For when I say ‘stuck’ it really is like that; the systems binds them with a glue that not only keeps their education mainstream but also clogs up their thinking. And they end up believing the propaganda about how doomed their kids will be how if they don’t achieve in the same way everyone else is achieving and at the same time.

When did we stop believing in individuals or possibilities and start believing cloning, I wonder? For isn’t this what we’re doing?

I think about all the home educating families in comparison who have managed to break out of this sticky approach and see education as it should be; the all round development of an individual that equips them with skills to learn – for life, not just between the ages of five and eighteen, in individual ways if needed.

The trouble is that by gluing people to beliefs about achieving GCSEs or A’ Levels by 16 or 18 for example, it’s led everyone to believe that if these results haven’t been achieved by these ages then there is something wrong with their kids and they’ll never have a life!

I want to shout very loudly that this is utter CODSWALLOP!

And even more codswallop comes in the form of making youngsters believe that they are failures without these results and they’ll never work or achieve other things.

If this is what you believe then you need to examine your thinking very carefully and unstick it!

The reality instead is this:

  1. Anyone can take GCSEs at any time of their life if they wish; courses, opportunities, tutors, facilities are there for youngsters to do this if you look.
  2. Equally, it is the same with A’ Levels, other qualifications, degrees, whatever.
  3. These can be achieved in a range of ways and within a range of time frames the only downside being there will probably be a fee.
  4. NO ONE need ever be doomed for doing it differently. Youngsters can add to their achievements any time they’re ready. Some people are not ready until they’re much older. This is their right and is absolutely fine.
  5. It is not necessarily better to have done it early – it just suits others if it happens like that! We all develop and mature at different times and that’s allowed.
  6. There is no law that says that anyone has to do any of this anyway. These are merely convenient hoops to pass through to get places – some of us don’t want to go those places or by those means!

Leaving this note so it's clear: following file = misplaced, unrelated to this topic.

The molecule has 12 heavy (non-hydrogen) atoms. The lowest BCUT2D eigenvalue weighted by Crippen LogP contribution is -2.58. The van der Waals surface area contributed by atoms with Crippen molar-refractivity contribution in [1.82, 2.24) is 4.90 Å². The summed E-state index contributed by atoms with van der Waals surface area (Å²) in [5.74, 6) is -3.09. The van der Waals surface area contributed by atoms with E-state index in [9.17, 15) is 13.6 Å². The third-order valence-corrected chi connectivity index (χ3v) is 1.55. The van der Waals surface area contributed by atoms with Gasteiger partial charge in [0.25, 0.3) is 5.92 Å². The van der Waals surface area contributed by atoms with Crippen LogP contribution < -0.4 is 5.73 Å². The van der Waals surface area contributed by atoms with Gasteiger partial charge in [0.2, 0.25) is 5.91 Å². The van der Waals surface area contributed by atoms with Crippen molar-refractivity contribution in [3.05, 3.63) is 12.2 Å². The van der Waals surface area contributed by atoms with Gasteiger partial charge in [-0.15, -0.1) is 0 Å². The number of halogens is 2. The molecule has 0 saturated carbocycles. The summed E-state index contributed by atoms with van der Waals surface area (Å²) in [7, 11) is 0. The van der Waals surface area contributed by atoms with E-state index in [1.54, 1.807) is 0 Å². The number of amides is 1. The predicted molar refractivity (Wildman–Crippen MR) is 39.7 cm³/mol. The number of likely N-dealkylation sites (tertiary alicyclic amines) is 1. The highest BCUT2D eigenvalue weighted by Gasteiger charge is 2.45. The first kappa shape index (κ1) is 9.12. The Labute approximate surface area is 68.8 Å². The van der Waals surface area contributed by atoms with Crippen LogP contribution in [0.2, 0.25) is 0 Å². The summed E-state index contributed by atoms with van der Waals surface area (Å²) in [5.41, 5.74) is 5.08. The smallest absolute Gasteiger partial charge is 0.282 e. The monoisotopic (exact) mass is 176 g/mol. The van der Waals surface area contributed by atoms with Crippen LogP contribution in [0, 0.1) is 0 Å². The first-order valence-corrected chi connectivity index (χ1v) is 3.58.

7. Having exam results is not always a measure of intelligence. It is a measure of whether you can pass exams or not. You can be just as intelligent and educated without them.
  8. There are all forms of intelligence and most of the useful ones, like emotional intelligence for example, are not examinable anyway. An educated person is not merely a qualified person, it is a person who can behave in an educated and responsible way. Many qualified people don’t!

So even if you don’t want to break out of mainstream schooling you can still break out of mainstream thinking and decide what’s right for you and your young people.

There are all sorts of ways to progress and all sorts of pathways to do so. Mainstream is easy if it’s working. Dire when it’s not. Don’t stay stuck in mainstream glue if it’s not working for you and yours!

Why we need to develop creative intelligence in education

I had a surprise visit from friend and artist Bob and Roberta Smith the other day.

The artwork of Bob and Roberta Smith

We were connected in our childhoods but rarely get to meet these days living in different places.

It’s a shame because we have a common quest; our desire to get people to understand the importance of creativity in education.

People often respond to that idea with the question ‘What use is painting pictures in the world of employment?’ as if that were the only interpretation of creativity. It also misses the point; creativity isn’t restricted to painting and drawing, for goodness sake!